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Finding Unmarked Graves at Cemetery

Finding unmarked graves in the news as reported by The McDonald County Press.

Joyce Haynes of the Shelt Noel Cemetery Board said 46 unmarked graves were recently discovered at the cemetery.

The board hired Scott Field of Via Vista Mapping, a GIS web map specialist, to bring ground-penetrating radar to search for unmarked graves.

Finding unmarked graves
ViaVista Mapping in the field

Haynes said Field discovered the following information:

• The oldest grave goes back to 1865.

• All the burials face east. Ninety percent of graves in the U.S. face east. In the Shelt Noel Cemetery, the inscriptions face away from the graves and can’t be seen when standing at the grave’s foot. This is a practice used in the Midwestern part of the U.S.

• Marked and unmarked graves were placed in horizontal rows, which is by far the standard in America.

• A remarkable feature of the 46 unmarked graves was how deep they were — as deep as eight feet, far deeper than modern graves.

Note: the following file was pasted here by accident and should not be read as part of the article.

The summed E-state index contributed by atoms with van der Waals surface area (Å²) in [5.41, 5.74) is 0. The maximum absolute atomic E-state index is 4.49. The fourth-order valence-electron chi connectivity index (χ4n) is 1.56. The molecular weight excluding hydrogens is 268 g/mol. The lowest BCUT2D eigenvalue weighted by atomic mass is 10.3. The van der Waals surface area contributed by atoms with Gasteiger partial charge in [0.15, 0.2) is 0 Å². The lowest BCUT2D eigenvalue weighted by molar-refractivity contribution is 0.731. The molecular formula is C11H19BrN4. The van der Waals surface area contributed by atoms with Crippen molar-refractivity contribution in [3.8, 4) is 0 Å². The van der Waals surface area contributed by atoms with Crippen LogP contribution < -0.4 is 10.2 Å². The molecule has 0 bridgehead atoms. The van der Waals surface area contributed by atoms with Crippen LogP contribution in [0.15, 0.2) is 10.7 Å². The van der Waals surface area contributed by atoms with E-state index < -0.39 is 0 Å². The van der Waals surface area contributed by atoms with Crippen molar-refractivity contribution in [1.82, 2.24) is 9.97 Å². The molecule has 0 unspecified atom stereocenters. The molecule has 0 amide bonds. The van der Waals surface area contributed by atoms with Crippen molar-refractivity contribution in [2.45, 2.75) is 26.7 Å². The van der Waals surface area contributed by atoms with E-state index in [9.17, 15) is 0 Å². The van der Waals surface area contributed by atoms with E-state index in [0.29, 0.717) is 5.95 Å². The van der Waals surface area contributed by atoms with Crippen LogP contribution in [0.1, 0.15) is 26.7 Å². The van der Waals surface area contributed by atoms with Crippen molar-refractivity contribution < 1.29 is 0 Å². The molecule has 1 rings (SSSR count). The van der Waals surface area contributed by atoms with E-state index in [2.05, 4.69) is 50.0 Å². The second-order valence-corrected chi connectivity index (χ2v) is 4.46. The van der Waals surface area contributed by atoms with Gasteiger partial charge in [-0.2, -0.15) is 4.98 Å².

• He said the ground is rocky, and it was extremely difficult to pierce the surface even to place the marker flags, but after the first few inches, the soil was soft. He thinks that might be why early settlers thought this might be the best place for a cemetery.

Haynes said Field is making a web link that will be available for people to review the results of his work. There will be a QR code embedded in the ground at the cemetery that people can scan when they visit.

Regarding identifying the unmarked graves, Haynes said in the past, unmarked graves have traditionally been identified by local folk who know someone buried at the cemetery. She said it will be a mystery until someone comes forward.

Shelt Noel Cemetery is a private cemetery located on H Highway, with a few local families having members buried there. There is one veteran buried there, Haynes said.

See the map for this cemetery HERE and additional featured maps HERE.

Finding unmarked graves in the news as reported by The McDonald County Press.